Are continental "adakites" derived from thickened or foundered lower crust?

Qiang Ma, Jian Ping Zheng*, Yi Gang Xu, William L. Griffin, Rui Sheng Zhang

*Corresponding author for this work

Research output: Contribution to journalArticlepeer-review

191 Citations (Scopus)


The geochemical signatures of "adakites" are usually attributed to high-pressure (≥50 km) partial melting of mafic rocks, and accordingly the occurrence of adakitic magmas in continental settings is frequently used as an indicator of a thickened or foundered lower crust at the time of magma emplacement. These premises are built on experiments and modeling using an MORB-like source, but the probable source of continental "adakites" (i.e., continental lower crust) is compositionally different from MORB. To elucidate the effect of source inheritance and pressure on resultant melts, geochemical analyses and trace-element modeling have been carried out on Jurassic adakitic rocks from the northern part of the North China Craton. The results show that these continental adakitic melts can be generated at depths less than 40 km, and their "adakitic" signature is most likely inherited from their source rocks. Such conclusions can be applied to the Mesozoic adakitic magmas from the interior of the North China Craton. Only the "adakites" from collisional orogens (i.e., Tibet, Dabie UHP belt) require crustal melting at depths greater than 50 km, consistent with collision-induced crustal thickening in these areas. This study therefore highlights the importance of source composition when defining the formation conditions of magmatic rocks in general, and in particular questions the common use of "adakites" as an indicator of specific geodynamic situations.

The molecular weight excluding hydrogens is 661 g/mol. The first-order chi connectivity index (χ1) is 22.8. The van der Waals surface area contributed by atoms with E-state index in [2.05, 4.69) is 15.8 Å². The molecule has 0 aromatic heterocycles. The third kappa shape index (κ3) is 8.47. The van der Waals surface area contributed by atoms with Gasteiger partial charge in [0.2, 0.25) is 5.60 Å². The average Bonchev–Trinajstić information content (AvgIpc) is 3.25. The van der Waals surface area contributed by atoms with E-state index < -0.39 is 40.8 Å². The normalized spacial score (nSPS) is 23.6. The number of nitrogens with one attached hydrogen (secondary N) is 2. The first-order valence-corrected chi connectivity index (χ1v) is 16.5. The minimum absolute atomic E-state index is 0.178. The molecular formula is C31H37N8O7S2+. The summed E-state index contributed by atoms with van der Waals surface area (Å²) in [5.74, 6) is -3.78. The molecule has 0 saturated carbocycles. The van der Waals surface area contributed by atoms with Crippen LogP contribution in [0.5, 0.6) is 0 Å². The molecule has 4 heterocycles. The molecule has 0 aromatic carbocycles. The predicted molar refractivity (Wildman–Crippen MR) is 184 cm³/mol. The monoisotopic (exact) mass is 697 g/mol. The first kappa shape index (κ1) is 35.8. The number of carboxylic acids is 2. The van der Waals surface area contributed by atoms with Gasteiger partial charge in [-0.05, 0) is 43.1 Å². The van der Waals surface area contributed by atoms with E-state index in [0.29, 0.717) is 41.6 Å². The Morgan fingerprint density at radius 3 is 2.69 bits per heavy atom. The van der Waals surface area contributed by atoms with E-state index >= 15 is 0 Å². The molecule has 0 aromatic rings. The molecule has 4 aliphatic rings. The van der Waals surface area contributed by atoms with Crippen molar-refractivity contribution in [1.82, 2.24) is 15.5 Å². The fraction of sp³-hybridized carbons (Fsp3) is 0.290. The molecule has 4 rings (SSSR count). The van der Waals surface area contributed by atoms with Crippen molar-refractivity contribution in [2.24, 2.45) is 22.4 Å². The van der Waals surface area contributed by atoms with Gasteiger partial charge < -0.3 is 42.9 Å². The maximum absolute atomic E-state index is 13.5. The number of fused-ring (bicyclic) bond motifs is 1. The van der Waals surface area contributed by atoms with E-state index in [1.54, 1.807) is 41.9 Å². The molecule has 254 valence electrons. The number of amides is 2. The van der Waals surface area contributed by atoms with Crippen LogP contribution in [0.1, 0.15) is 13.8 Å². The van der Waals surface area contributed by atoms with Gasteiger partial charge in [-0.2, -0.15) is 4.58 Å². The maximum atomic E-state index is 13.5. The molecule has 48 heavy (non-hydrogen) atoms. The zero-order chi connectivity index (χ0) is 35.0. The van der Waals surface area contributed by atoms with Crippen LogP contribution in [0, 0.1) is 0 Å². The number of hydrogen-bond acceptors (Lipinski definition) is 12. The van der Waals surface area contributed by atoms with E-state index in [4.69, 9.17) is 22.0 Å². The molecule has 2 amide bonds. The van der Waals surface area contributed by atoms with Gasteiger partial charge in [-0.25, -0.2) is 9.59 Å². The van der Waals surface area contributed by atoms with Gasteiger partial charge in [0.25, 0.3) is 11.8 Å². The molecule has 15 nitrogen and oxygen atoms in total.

Original languageEnglish
Pages (from-to)125-133
Number of pages9
JournalEarth and Planetary Science Letters
Publication statusPublished - 1 Jun 2015


  • continental “adakite”
  • source inheritance
  • North China Craton


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